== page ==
John Lentini, an arson expert who has been following the Maloney case for several years, said in his experience, "polyurethane can and does run." Eggum had testified that couch cushions don't run when burned and could not be used to explain the deep burn patterns around the couch.
Lentini runs Scientific Fire Analysis in Big Pine Key, Fla., and is the author of the book, "Scientific Protocols for Fire Investigation," described as "a critical assessment of common fire investigation errors with a discussion of how these errors affect real cases." Neither he nor Munger has been paid to examine the Maloney case. Lentini has been a consultant on a controversial 1989 arson case in Pennsylvania.

Vodka tests

At trial, Eggum testified that he believed Maloney set fire to Sandra Maloney's living room by pouring vodka on the floor. He cited char patterns on the floor near the couch as evidence that an accelerant was used to set the fire, and he theorized that 80-proof vodka from bottles at the scene was the source.

But Munger's tests showed that the vodka quickly put itself out without scorching the carpet because, said Munger, "it's 60 percent water." In an interview, Munger said he repeatedly reignited the vodka on the carpet to see if it would burn, but it always put itself out without marking the carpet.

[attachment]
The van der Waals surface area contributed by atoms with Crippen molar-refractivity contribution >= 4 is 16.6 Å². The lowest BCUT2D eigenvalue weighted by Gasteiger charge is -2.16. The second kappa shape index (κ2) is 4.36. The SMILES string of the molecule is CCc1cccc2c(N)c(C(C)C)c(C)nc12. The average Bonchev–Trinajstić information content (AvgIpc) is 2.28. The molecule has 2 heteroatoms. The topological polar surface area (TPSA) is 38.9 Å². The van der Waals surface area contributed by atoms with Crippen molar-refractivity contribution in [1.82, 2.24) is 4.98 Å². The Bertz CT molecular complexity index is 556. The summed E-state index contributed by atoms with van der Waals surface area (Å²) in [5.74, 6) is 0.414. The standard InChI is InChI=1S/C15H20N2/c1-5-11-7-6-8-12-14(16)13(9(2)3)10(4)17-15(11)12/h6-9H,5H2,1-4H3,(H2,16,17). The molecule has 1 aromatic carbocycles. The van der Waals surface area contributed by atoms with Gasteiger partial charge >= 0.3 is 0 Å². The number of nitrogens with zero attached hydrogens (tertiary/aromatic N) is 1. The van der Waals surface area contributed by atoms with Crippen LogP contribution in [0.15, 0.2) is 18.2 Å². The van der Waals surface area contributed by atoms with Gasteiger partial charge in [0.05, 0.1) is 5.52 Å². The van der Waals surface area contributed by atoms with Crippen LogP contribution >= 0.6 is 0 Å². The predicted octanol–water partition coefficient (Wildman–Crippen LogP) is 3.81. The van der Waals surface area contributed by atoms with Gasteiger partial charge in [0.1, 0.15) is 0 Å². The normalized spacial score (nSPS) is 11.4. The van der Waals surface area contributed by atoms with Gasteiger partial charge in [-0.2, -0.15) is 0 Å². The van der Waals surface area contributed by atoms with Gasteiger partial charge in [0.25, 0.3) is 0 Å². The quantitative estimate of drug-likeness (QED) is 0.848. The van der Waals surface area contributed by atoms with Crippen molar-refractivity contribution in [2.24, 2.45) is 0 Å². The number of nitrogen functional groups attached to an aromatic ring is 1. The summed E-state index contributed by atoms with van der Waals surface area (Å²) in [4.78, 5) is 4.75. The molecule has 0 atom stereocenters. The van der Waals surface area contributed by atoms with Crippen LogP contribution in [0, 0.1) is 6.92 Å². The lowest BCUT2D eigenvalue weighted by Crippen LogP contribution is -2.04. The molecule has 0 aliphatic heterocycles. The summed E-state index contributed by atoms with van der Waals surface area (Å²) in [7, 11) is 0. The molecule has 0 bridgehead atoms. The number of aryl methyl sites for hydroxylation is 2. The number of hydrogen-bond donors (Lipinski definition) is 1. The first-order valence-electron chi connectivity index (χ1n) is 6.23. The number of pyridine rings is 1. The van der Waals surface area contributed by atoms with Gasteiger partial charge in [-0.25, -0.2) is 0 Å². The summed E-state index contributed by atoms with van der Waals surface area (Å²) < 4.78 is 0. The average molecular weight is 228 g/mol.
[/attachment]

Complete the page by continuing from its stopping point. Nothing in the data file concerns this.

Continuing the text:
Lentini agreed with Munger's conclusion, adding, "Vodka does not work as an accelerant because it contains too much water."

Department of Justice spokesman Michael Bauer wouldn't address the allegations, say whether the department had investigated them or provide documentation of the tests Eggum claims to have done. Eggum, who is retired, didn't respond to a phone message or a certified letter sent to his Germantown home.

"The Wisconsin Department of Justice litigates its cases in courtrooms, not newspapers," Bauer said in a written statement. "If Mr. Maloney believes these allegations will support a request for a new trial, then he is free to pursue that avenue of relief. We will respond in the course of that litigation, not before."